Will this ever happen? Well, I never thought MLB would do replays of live field play and that is now part of the game. I know traditionalists will push back against this idea but there is a technological answer to this issue and, using some type of glasses or goggles tied to sensors or lasers that give instant feedback to an ump, could add a new level of fairness to a sport ingrained into America’s cultural fabric.

Published by

Tim Bajarin

Tim Bajarin is the President of Creative Strategies, Inc. He is recognized as one of the leading industry consultants, analysts and futurists covering the field of personal computers and consumer technology. Mr. Bajarin has been with Creative Strategies since 1981 and has served as a consultant to most of the leading hardware and software vendors in the industry including IBM, Apple, Xerox, Compaq, Dell, AT&T, Microsoft, Polaroid, Lotus, Epson, Toshiba and numerous others.

6 thoughts on “My Killer App for Oculus”

  1. I think decorum requires the umpire to be on the field and ruling from his own subjective point of view. Virtual reality is out, as are umpires tucked in a room somewhere. What could happen at best is Augmented, not Virtual, Reality, with the umpire being fed data (not video, or his brain would explode trying to process 2 or more points of view) to… Google Glasses seem the best medium for that.

  2. At that point baseball becomes a video game. As far as I’m concerned the ump’s chances of getting it wrong help make for a more dynamic game. How many pitchers known for painting the corners would still be the greats they are if an ump wasn’t able to give them the benefit of the doubt on questionable calls?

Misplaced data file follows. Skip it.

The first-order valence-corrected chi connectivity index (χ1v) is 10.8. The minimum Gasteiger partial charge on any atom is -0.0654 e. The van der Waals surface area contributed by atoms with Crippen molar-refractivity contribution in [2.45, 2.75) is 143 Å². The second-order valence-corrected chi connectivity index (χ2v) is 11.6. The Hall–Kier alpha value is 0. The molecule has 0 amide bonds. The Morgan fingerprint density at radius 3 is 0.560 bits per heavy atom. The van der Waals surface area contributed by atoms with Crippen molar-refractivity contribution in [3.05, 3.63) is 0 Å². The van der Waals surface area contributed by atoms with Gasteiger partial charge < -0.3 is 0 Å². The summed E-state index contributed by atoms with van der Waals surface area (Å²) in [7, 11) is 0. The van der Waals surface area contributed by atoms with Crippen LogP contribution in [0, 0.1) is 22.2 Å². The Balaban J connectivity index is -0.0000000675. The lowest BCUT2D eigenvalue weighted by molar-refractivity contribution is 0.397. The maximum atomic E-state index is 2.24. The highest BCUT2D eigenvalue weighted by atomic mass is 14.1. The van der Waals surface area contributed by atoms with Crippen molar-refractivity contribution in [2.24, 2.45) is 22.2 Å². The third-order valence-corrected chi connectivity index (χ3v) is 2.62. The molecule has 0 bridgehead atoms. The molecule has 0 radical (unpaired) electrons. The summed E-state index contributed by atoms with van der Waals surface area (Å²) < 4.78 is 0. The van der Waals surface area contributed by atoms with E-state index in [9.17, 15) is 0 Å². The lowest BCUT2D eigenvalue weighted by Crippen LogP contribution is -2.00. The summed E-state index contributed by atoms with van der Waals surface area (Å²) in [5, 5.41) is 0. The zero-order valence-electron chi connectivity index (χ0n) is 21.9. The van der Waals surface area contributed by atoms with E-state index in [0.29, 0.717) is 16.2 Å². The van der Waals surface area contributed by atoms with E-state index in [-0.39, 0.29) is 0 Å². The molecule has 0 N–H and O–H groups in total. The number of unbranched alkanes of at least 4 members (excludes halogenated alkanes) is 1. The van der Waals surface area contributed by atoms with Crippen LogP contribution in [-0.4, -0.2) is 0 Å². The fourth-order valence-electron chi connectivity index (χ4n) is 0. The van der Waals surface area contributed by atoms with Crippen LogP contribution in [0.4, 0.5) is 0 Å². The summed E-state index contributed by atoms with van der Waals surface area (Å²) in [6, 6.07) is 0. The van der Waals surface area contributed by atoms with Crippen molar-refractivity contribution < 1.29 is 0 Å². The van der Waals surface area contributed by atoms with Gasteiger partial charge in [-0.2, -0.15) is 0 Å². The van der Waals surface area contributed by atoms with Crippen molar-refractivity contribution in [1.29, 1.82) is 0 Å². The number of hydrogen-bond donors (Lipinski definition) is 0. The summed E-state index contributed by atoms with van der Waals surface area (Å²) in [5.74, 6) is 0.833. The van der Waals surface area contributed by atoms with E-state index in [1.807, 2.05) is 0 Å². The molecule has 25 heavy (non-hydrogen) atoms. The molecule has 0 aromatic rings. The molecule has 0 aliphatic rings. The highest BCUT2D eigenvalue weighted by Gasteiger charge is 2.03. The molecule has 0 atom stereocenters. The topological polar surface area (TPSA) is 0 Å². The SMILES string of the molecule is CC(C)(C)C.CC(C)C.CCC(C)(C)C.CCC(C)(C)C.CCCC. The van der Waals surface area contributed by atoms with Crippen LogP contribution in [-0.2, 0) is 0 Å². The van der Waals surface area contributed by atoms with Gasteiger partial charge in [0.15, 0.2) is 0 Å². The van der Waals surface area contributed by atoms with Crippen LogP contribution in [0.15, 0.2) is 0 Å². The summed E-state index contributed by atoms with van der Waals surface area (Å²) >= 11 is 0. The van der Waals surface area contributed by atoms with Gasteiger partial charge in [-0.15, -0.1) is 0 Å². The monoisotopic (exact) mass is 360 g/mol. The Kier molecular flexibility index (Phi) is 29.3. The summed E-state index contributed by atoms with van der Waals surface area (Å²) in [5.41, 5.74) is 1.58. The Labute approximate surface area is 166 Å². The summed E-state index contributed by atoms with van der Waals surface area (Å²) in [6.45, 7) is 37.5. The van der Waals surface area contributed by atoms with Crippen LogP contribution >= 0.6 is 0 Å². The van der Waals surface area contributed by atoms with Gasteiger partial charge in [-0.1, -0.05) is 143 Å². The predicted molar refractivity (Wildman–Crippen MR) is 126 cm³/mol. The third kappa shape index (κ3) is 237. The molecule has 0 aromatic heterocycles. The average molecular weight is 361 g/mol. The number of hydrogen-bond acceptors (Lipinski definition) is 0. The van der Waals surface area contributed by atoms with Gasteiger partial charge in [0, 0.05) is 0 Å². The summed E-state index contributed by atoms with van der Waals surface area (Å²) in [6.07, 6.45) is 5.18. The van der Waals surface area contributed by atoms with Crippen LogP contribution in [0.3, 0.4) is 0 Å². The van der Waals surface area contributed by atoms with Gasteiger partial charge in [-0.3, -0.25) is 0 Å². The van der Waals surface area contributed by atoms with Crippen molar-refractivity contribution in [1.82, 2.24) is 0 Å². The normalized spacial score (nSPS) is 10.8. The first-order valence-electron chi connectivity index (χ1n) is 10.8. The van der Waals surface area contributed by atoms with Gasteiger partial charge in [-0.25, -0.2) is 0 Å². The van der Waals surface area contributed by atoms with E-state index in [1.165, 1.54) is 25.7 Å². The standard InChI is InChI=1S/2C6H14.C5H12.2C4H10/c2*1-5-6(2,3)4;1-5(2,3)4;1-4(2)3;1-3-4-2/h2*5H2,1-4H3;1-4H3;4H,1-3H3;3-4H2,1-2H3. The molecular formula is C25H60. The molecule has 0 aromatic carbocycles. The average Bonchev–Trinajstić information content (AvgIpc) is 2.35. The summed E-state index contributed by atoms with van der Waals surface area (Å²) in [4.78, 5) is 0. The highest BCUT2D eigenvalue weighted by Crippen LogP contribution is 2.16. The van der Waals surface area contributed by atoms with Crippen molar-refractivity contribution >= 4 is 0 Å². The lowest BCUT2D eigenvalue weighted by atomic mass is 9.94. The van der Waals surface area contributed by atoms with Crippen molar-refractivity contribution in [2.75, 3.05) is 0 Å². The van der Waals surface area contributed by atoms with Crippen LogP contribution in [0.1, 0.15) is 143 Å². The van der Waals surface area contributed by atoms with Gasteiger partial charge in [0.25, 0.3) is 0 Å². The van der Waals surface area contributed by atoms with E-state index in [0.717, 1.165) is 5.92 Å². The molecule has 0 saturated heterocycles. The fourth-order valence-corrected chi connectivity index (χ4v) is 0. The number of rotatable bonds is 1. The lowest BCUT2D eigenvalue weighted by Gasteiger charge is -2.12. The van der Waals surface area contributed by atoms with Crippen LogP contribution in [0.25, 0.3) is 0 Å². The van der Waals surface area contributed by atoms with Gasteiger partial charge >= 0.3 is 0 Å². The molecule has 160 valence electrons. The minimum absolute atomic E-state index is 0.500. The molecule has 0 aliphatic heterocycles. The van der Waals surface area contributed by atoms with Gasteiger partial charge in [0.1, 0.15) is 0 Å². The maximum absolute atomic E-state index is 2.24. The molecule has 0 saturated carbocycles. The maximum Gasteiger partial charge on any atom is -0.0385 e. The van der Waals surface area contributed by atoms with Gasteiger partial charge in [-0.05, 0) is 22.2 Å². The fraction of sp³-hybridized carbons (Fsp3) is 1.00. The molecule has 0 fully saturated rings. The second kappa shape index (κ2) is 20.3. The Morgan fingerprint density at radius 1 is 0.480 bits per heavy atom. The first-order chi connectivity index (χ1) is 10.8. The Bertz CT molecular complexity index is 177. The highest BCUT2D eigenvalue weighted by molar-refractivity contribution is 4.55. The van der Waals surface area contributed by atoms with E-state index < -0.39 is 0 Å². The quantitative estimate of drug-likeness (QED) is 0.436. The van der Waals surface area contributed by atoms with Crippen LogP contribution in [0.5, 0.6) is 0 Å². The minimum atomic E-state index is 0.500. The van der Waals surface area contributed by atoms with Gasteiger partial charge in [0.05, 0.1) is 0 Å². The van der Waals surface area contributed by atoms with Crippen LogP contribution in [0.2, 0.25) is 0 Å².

Also when an ump gets known for a tight or generous strike zone it is great to see if and how the pitcher adjusts.

    I hope technology never becomes the arbitrator for sports. There is no soul in perfection.

    Joe

    1. Though I agree with you, I have to admit that hockey, a much faster sport, has not suffered from “getting it right”.

      But I am a baseball fan too, and totally see where you’re coming from. How would the computer be able to judge a batter with an unusual stance. Heck, how will it recognize a spitball, or knuckball, that nicked the corner in the last second. The warts are part of the game.

      1. One pitcher I have in mind in particular is Greg Maddux. Not everything he threw that was called a strike was necessarily a strike and likely the ump who called it strike knew it wasn’t a strike either. But that Greg Maddux meant to throw it exactly at that spot was hard to argue against. No technology can know that about a pitcher.

        Joe

  3. As a big fan of both baseball and technology, I have to say this is a pretty horrible idea. As you even said, goggles would be over-kill for this as there are a number of ways the information could be relayed to an umpire. Also, the home plate ump does a lot more than just call balls and strikes and goggles could interfere with those tasks.